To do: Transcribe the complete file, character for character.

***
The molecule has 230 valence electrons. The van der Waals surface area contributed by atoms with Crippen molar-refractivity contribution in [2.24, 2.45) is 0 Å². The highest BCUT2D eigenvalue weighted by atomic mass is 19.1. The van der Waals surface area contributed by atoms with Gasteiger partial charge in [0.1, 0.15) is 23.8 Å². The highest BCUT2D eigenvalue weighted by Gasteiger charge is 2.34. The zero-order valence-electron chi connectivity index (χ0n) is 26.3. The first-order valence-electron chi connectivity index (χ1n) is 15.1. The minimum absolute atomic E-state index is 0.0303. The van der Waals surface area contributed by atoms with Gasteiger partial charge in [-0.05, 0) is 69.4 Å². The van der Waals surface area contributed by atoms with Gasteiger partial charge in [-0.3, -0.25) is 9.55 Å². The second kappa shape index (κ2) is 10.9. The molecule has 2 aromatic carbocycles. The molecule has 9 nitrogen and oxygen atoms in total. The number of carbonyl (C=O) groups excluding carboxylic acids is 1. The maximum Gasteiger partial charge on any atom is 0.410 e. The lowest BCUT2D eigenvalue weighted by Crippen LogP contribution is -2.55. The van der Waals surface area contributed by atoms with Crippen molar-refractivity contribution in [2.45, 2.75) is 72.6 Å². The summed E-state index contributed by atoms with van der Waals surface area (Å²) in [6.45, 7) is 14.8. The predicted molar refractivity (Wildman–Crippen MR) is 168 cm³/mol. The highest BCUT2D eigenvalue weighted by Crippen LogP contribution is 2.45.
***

The molecule has 230 valence electrons. The van der Waals surface area contributed by atoms with Crippen molar-refractivity contribution in [2.24, 2.45) is 0 Å². The highest BCUT2D eigenvalue weighted by atomic mass is 19.1. The van der Waals surface area contributed by atoms with Gasteiger partial charge in [0.1, 0.15) is 23.8 Å². The highest BCUT2D eigenvalue weighted by Gasteiger charge is 2.34. The zero-order valence-electron chi connectivity index (χ0n) is 26.3. The first-order valence-electron chi connectivity index (χ1n) is 15.1. The minimum absolute atomic E-state index is 0.0303. The van der Waals surface area contributed by atoms with Gasteiger partial charge in [-0.05, 0) is 69.4 Å². The van der Waals surface area contributed by atoms with Gasteiger partial charge in [-0.3, -0.25) is 9.55 Å². The second kappa shape index (κ2) is 10.9. The molecule has 2 aromatic carbocycles. The molecule has 9 nitrogen and oxygen atoms in total. The number of carbonyl (C=O) groups excluding carboxylic acids is 1. The maximum Gasteiger partial charge on any atom is 0.410 e. The lowest BCUT2D eigenvalue weighted by Crippen LogP contribution is -2.55. The van der Waals surface area contributed by atoms with Crippen molar-refractivity contribution in [2.45, 2.75) is 72.6 Å². The summed E-state index contributed by atoms with van der Waals surface area (Å²) in [6.45, 7) is 14.8. The predicted molar refractivity (Wildman–Crippen MR) is 168 cm³/mol. The highest BCUT2D eigenvalue weighted by Crippen LogP contribution is 2.45.